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What’s the Role of Religion?

What’s the Role of Religion?

Thoughts on Parasha Vayachel.

Menachem Mirski In this week’s Torah portion Moses assembles the Israelites and reminds them of the commandment to observe Shabbat. Then he announces the instructions which he received from God regarding the construction of the Mishkan. The people donate the required materials in abundance, bringing gold, silver and copper; blue-, purple- and red-dyed wool; goat hair, linen yarn, animal skins, wood, olive oil, herbs and precious stones…. At a certain moment Moses orders the Israelites to stop bringing their gifts. The issue we face here is one which not only Judaism, but all religions as such always wrestle with: the materials and resources necessary to build and maintain religious institutions. And since all these resources are the fruit of human work, sometimes hard work, we have the right to ask the following question: since we are offering the results of our hard work to our religion and its institutions (one could say that these are gifts for God Himself; but this makes sense only as a metaphor, since God does not actually need any material resources, since He actually possesses nothing and everything at the same time), then what does religion actually offer us in return? This seems to be a very broad issue, but it can be summarized in quite a concise way. In order to do this I will make use of the concept created by the Polish psychologist of religion and professor of social sciences Adam Zych, who claims that religions fulfill various functions in our lives, such as for example a  compensatory function, which entails some form of compensation for human helplessness or weakness. Religious beliefs compensate for the individual’s unfortunate fate, they help them overcome numerous difficulties and resolve their internal conflicts. Another function fulfilled by religion is the worldview function – which essentially means that religions create their own worldviews. In addition, religion as a form of social awareness tries to interpret and explain phenomena and processes taking place in the universe, in nature and in the society, as well as in human beings themselves. It is exactly with regards to this role that a conflict between religion and science often emerges; however, this conflict is not universal – not all religions are subject to it. Some religions (and their denominations) are more flexible, whereas others are less flexible in this regard. We can point to several other equally important functions fulfilled by religion, such as the pedagogical-regulatory function – which means that by announcing specific orders and prohibitions religions try to shape the personality of individuals and the life of entire societies; they provide humans with moral support and stable rules of conduct. Another example is its therapeutic function – while people pray specific emotional processes take place, such us the replacement of negative feelings with positive ones or the increase of emotional tension followed by its relief. Another important function fulfilled by religion is its existential function – the American psychologist of religion J.M. Yinger described religion as “a system of beliefs and actions by means of which the community tries to resolve the most important problems of human life”, and also its social and pro-integration function, which can be viewed as a series of processes (dependent on all the above mentioned functions) which promote and strengthen unity between people. In view of all the above, before we answer the question “what can religion and its institutions offer us in exchange?” (assuming that we ourselves are “investing” in them), it would be useful to analyze our religion from the standpoint of the above mentioned functions, which describe the roles it should be fulfilling. May the result of such an analysis always turn out to be satisfactory and favorable to us; but if this isn’t quite the case, then let’s discuss this in our synagogues and let’s not hesitate to express our innermost expectations towards religion, our leaders or even God Himself.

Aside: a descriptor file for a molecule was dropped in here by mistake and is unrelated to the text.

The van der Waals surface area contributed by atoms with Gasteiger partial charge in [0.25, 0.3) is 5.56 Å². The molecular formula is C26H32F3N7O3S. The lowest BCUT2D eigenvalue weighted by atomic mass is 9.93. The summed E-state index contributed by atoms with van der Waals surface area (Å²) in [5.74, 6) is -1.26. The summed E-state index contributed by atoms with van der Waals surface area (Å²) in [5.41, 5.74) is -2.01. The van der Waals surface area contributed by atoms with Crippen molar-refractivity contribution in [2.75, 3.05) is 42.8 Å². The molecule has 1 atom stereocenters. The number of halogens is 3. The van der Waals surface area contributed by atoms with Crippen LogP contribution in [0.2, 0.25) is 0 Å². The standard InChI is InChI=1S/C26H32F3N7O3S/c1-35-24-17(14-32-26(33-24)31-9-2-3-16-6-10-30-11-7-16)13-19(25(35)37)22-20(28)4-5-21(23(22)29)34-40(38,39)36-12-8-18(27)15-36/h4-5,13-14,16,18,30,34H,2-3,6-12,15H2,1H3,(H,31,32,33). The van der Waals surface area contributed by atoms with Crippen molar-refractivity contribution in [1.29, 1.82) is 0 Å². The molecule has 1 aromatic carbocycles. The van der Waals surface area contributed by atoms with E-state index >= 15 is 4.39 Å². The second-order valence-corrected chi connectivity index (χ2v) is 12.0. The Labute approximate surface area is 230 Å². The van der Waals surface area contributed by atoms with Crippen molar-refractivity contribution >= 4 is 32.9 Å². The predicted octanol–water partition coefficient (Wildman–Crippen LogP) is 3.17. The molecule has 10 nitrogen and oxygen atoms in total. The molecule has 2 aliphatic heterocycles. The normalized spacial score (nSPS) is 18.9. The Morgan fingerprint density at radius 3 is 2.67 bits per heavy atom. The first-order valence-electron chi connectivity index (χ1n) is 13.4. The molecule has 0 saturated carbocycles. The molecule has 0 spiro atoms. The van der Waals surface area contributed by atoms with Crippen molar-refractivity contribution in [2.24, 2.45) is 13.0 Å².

Menachem Mirski

Shabbat Shalom,    

Translated from Polish by: Marzena Szymańska-Błotnicka

 

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